Warminster drivers - Top Tips for driving in the Snow
By wp_alistair | Saturday, February 04, 2012, 18:49
As the snow falls we can all get carried away with the romanticism and the pretty scenes, but for many drivers the thought of driving in the snow makes them break out in a cold sweat.
Take care when out in the snow over the next few days
So, to keep Warminster drivers safe - and on the road rather than in a ditch - here are our top tips for driving in snowy conditions.
Keep your car engine topped up with Antifreeze. It only costs a few pounds, but could save you hundreds of pounds in repair work if you can prevent it from freezing. If your car begins to overheat within just a few miles, it is highly probable that the radiator has frozen prevent the coolant from circulating. Stop the car and allow the radiator to thaw.
You definitely need a 50/50 mix of antifreeze and water in the cooling system for winter. This gives your engine the maximum protection down to -34° centigrade, and without it, severe engine damage costing hundreds of pounds can occur.
It is important to keep the windscreen and other windows clear – if your driving view is obscured through snow or dirt you could face a penalty. Also a good idea to clear snow from the roof as well as from windows as this can fall onto the windscreen obscuring your view. It can be a hazard to other road users as well as it flies off the roof of the car at high speed.
The dazzle from a low winter sun can be a particular problem - anyone who has every driving along the road from Picket Post Gate to Horningsham in the morning will know all about this.
Make sure that the windscreen is clean both inside and out. Greasy smears on the windscreen that don't go with use of a normal screenwash will require a little work, maybe with a glass polish, dissolved dishwasher powder or old-fashioned vinegar and newspaper.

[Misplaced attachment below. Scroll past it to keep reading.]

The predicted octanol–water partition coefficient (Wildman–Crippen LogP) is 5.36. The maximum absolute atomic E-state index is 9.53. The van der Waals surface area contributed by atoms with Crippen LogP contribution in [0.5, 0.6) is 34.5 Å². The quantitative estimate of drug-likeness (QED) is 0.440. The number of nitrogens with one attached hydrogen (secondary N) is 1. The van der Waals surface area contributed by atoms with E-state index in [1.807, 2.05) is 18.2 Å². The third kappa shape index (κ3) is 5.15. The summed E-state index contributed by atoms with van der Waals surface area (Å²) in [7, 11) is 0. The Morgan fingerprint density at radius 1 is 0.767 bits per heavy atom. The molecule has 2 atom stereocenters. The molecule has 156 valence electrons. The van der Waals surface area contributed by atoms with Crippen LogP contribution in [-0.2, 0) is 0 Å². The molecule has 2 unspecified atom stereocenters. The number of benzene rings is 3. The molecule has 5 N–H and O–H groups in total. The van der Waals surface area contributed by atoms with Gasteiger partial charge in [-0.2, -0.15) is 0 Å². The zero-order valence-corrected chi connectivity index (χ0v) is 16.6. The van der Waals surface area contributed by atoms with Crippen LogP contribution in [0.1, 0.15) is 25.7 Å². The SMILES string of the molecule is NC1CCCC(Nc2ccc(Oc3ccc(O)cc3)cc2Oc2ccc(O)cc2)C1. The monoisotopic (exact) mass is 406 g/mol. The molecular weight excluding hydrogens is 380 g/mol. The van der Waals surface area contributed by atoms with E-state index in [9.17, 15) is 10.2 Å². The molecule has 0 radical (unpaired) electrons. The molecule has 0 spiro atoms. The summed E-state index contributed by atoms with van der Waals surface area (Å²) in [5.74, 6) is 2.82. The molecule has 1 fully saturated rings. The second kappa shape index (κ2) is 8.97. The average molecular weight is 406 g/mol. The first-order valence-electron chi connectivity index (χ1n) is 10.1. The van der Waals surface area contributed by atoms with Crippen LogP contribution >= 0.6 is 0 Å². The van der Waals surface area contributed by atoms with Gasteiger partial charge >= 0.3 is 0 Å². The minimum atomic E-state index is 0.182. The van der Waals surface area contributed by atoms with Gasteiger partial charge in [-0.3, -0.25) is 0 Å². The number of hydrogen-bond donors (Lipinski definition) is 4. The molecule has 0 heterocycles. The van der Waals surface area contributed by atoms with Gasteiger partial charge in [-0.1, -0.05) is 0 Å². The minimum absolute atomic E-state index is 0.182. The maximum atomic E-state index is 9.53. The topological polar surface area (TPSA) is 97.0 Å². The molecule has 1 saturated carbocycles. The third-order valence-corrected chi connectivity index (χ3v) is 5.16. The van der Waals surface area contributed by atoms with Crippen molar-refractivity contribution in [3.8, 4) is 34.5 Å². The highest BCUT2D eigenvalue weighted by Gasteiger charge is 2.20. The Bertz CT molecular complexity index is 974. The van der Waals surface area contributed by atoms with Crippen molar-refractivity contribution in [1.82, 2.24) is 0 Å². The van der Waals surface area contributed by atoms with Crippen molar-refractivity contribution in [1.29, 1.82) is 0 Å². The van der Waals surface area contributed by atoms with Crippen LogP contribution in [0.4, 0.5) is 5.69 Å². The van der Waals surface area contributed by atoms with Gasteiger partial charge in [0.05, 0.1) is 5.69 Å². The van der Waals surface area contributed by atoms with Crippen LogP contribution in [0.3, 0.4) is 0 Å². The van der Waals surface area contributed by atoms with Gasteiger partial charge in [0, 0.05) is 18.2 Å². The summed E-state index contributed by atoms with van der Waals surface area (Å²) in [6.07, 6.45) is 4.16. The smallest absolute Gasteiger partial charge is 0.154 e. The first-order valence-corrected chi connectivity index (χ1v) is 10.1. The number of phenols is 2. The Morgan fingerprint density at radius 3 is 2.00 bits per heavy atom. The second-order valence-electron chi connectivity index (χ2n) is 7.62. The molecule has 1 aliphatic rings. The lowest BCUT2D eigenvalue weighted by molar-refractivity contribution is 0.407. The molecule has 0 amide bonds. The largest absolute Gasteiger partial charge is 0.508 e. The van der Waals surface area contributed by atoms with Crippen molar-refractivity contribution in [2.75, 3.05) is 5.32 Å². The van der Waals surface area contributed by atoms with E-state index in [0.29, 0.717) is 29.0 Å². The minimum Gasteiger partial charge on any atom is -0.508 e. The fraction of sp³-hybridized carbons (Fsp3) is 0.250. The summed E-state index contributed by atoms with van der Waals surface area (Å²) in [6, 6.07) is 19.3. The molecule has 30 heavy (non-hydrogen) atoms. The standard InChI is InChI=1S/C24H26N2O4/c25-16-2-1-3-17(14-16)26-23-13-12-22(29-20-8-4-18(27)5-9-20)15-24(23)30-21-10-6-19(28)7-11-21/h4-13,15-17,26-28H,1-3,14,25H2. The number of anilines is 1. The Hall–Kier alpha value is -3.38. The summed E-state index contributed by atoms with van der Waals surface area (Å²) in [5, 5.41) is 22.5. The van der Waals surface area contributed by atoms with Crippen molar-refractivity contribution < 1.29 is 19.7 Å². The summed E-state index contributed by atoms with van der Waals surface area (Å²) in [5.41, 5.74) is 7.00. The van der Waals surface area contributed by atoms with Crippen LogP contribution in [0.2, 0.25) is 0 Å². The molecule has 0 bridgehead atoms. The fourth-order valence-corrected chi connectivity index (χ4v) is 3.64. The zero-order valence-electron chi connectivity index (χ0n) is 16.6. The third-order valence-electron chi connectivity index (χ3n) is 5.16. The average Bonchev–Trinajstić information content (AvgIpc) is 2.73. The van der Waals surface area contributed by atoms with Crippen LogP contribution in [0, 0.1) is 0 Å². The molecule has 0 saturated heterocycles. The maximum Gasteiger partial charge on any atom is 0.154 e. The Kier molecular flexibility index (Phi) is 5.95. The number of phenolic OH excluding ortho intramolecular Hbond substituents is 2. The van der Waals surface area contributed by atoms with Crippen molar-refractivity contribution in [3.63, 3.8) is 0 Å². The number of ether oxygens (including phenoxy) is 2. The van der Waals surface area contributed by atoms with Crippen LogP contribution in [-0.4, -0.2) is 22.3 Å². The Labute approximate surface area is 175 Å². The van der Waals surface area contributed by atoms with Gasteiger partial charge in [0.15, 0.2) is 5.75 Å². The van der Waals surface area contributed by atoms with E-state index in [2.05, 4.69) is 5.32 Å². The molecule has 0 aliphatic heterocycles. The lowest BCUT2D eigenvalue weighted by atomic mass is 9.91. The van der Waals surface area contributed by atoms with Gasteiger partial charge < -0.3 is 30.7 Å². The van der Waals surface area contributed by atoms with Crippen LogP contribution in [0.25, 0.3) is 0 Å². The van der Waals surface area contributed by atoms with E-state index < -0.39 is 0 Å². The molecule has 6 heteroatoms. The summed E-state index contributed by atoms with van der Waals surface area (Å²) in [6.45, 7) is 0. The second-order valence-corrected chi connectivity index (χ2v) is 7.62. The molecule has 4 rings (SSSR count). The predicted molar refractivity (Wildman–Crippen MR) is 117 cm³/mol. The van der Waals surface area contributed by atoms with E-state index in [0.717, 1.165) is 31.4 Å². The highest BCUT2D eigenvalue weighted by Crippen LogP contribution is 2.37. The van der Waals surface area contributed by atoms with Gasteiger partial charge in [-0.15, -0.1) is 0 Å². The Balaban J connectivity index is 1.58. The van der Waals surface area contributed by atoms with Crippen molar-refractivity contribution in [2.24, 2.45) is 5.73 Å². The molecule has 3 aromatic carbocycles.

Top up your windscreen washer fluid and treat with a suitable anti-freeze to reduce the chance of freezing - that can be a nightmare. Filthy screen from the snow and no water to wash it off with - been there, done it, not a good idea.
Make sure that all your bulbs are working and that lenses are clean. When roads are really mucky you might need to clean lights after every journey otherwise you may find your lights become significantly less effective. Sounds silly but keep the number plates clean too, as you can be fined if they are dirty and illegible.
You should be using headlights when visibility is reduced, even in the daytime. You may also use front or rear fog lights but these must be switched off when visibility improves as they can dazzle other road users and obscure your brake lights.
The AA recommend at least 3mm of tread for winter motoring, and certainly no less than 2mm.
It is rare in the UK to need snow chains unless you live in an isolated area hit with heavy snow, and where the roads have not been cleared.
Consider changing to winter or all season tyres – these tyres have a higher silica content in the tread which gives better road grip in cold wet conditions.
Driving in snow and ice
Gentle manoeuvres are the key to safe driving - stopping distances are 10 times longer in ice and snow. No more aggressive braking or accelerating, you will find the car much more difficult to control.
Wear comfortable, dry shoes for driving. Snow-covered shoes or boots run the risk of slipping on the pedals.
In snow you might find it easier to pull away in second gear, easing your foot off the clutch gently to avoid wheel-spin that you might have encounteredt in first gear.
Avoid having to stop part way up a hill and having to perform a hill start in the snow (nightmare) by waiting until it is clear of other cars or by leaving plenty of room to the car in front.
When travelling downhill reduce your speed before the hill, use a low gear and try to avoid using the brakes wherever possible. An obvious piece of advice is to leave as much room as possible between you and the car in front.
If you have to use brakes then apply them gently rather than slamming them on. Release the brakes and de-clutch if the car skids.
If you drive an automatic car, in slippery, snowy conditions it's best to select option '2', which limits the gear changes and also makes you less reliant on the brakes. Some automatics have a 'Winter' or 'snow' mode which removes first gear to reduce the risk of wheel spin.
In the worse case scenario, if you get stuck in snow, straighten the wheels and clear the snow from the wheels. Put a sack or old rug in front of the driving wheels to give the tyres some traction. Once on the move again, keep the car moving steadily and slowly and try not to stop until you reach firmer ground.